Well, had an interesting morning. Sprang up (OK struggled up) at 2:30 a.m.
to make a run from Bristol to below Ft. Loudon Dam in Lenoir City to fish
for stripers. The fish have schooled up and fishing is good.
The variety of water-related birds below Ft. Loudon is pretty impressive. I
have counted 16 Great Blue Herons sitting along the rails of the dam, Black
Crowned Night herons, tons of black vultures, Cormorants, gulls of various
descriptions, and did I mention, Osprey. Lots of Osprey. Last year, at one
point I counted 9 sitting around or flying. The baitfish, and fish that end
up chum that go through the 4 generators is obviously a big attractant.
We "free line" a small baitfish called an alewife, usually about 4" long.
Similar to a shad, but a different family of fish. This morning, around
6:00 a.m., we caught our first fish, and were trolling around the "Rock"
which is a marker below the dam. No generation at this point, nice quiet
water, few boats around, nothing special.
We see an Osprey bomb one of our baits, pick it up, and start to fly away.
Nothing uncommon here, we are in competition with herons all the time.
Except they use their beaks.
This little guy was exceptionally gifted, and in addition to grabbing our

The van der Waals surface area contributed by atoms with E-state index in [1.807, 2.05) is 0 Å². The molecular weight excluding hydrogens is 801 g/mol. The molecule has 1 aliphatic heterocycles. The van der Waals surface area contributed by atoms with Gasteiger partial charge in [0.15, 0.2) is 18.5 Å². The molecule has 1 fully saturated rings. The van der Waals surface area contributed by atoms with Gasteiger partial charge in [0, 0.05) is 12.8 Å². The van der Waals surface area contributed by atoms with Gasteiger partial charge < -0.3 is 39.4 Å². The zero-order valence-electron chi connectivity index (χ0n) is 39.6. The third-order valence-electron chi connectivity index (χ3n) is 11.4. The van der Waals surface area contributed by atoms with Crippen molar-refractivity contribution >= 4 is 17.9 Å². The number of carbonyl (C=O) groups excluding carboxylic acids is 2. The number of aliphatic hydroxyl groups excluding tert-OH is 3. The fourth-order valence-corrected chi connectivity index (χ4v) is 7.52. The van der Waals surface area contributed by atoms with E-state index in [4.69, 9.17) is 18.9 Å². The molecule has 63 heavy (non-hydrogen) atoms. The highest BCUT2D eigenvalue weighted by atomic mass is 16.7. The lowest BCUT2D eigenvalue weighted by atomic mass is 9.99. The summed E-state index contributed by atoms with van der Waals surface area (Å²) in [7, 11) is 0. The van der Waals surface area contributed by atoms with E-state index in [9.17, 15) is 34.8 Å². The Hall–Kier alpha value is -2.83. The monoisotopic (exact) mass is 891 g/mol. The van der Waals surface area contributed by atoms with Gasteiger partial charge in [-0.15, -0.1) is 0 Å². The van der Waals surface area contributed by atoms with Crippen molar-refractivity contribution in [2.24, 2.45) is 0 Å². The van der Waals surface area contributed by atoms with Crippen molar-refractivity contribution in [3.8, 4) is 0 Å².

alewife, he managed to get the hook stuck in the foot pad of one of his
feet. The bird was about 25' in the air when he realized that something was
amiss, and that as hard as he flapped, no progress was being made. Out of
the sky, and into the water. The bird rose again, and this time began to
circle the boat. Imagine one of the little remote airplanes you had as a
kid and stood there and spun around with the flight. Well, after about
three trips around the boat with about 25 yards of line out, I wasn't making
much progress in controlling the bird with the rod. One of the fellows on
the boat grabbed the line and pulled him toward the boat. The osprey fell
from the air, and quit struggling. We got him along side the boat, and then
the fun began.
The Osprey went into his defensive position, on his back, talons extended.
Talons, did I mention talons? I have over the years, handled many, many
birds of prey. I have scars on my hands from a Great Horned Owl that went
through a welding glove. Did I mention talons? This fellow was well
equipped. In the frenzy of trying to get the hook out of his foot pad, I
was exposed to the longest, sharpest talons I have ever seen. These rascals
were probably close to 3" long, and had a beautiful symmetrical curve.
Glossy black, and needle like. Easy to see that he could penetrate and hold
a slippery fish with the feet and his talons.
The fellow in the boat used two fishing rods to keep the free foot at bay
while I managed to get some long needle nosed pliers on the hook. The hook
released easily and we were free from each other. The osprey took a couple
of flaps in the water away from us, rose into the air, shook himself off and
resumed his hunting.
By this time, we had attracted the attention of several boats around us, all
of whom cheered when the bird took flight.
We managed to catch about 25 stripers, called it quits around 11:30 and
returned to Bristol. Would loved to have had some photos, but we were